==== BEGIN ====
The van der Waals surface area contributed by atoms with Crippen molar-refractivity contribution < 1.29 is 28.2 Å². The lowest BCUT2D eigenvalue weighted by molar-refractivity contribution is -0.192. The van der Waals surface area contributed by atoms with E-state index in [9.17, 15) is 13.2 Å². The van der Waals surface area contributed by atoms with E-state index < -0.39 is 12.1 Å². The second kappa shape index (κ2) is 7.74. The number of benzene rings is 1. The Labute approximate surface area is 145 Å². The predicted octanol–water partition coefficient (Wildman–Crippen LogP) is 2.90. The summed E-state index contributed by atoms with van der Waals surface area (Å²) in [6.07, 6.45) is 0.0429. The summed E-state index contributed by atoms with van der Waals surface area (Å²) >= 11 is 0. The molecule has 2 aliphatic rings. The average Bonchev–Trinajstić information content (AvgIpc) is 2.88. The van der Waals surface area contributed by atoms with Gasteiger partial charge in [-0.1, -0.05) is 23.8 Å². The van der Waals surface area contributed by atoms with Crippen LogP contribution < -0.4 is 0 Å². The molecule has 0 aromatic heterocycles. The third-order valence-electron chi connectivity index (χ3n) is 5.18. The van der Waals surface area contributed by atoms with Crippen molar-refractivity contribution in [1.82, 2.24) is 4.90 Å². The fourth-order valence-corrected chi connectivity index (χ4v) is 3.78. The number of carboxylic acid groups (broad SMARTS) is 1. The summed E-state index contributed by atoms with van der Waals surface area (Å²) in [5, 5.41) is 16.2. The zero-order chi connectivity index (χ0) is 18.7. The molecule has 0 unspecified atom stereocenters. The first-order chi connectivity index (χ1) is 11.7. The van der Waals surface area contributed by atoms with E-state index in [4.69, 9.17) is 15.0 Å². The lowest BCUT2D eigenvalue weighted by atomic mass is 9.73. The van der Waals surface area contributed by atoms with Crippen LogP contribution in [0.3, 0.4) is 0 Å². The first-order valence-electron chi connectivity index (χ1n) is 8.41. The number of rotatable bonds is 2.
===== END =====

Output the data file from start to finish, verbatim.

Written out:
The van der Waals surface area contributed by atoms with Crippen molar-refractivity contribution < 1.29 is 28.2 Å². The lowest BCUT2D eigenvalue weighted by molar-refractivity contribution is -0.192. The van der Waals surface area contributed by atoms with E-state index in [9.17, 15) is 13.2 Å². The van der Waals surface area contributed by atoms with E-state index < -0.39 is 12.1 Å². The second kappa shape index (κ2) is 7.74. The number of benzene rings is 1. The Labute approximate surface area is 145 Å². The predicted octanol–water partition coefficient (Wildman–Crippen LogP) is 2.90. The summed E-state index contributed by atoms with van der Waals surface area (Å²) in [6.07, 6.45) is 0.0429. The summed E-state index contributed by atoms with van der Waals surface area (Å²) >= 11 is 0. The molecule has 2 aliphatic rings. The average Bonchev–Trinajstić information content (AvgIpc) is 2.88. The van der Waals surface area contributed by atoms with Gasteiger partial charge in [-0.1, -0.05) is 23.8 Å². The van der Waals surface area contributed by atoms with Crippen LogP contribution < -0.4 is 0 Å². The molecule has 0 aromatic heterocycles. The third-order valence-electron chi connectivity index (χ3n) is 5.18. The van der Waals surface area contributed by atoms with Crippen molar-refractivity contribution in [1.82, 2.24) is 4.90 Å². The fourth-order valence-corrected chi connectivity index (χ4v) is 3.78. The number of carboxylic acid groups (broad SMARTS) is 1. The summed E-state index contributed by atoms with van der Waals surface area (Å²) in [5, 5.41) is 16.2. The zero-order chi connectivity index (χ0) is 18.7. The molecule has 0 unspecified atom stereocenters. The first-order chi connectivity index (χ1) is 11.7. The van der Waals surface area contributed by atoms with E-state index in [4.69, 9.17) is 15.0 Å². The lowest BCUT2D eigenvalue weighted by atomic mass is 9.73. The van der Waals surface area contributed by atoms with Crippen LogP contribution in [0.3, 0.4) is 0 Å². The first-order valence-electron chi connectivity index (χ1n) is 8.41. The number of rotatable bonds is 2.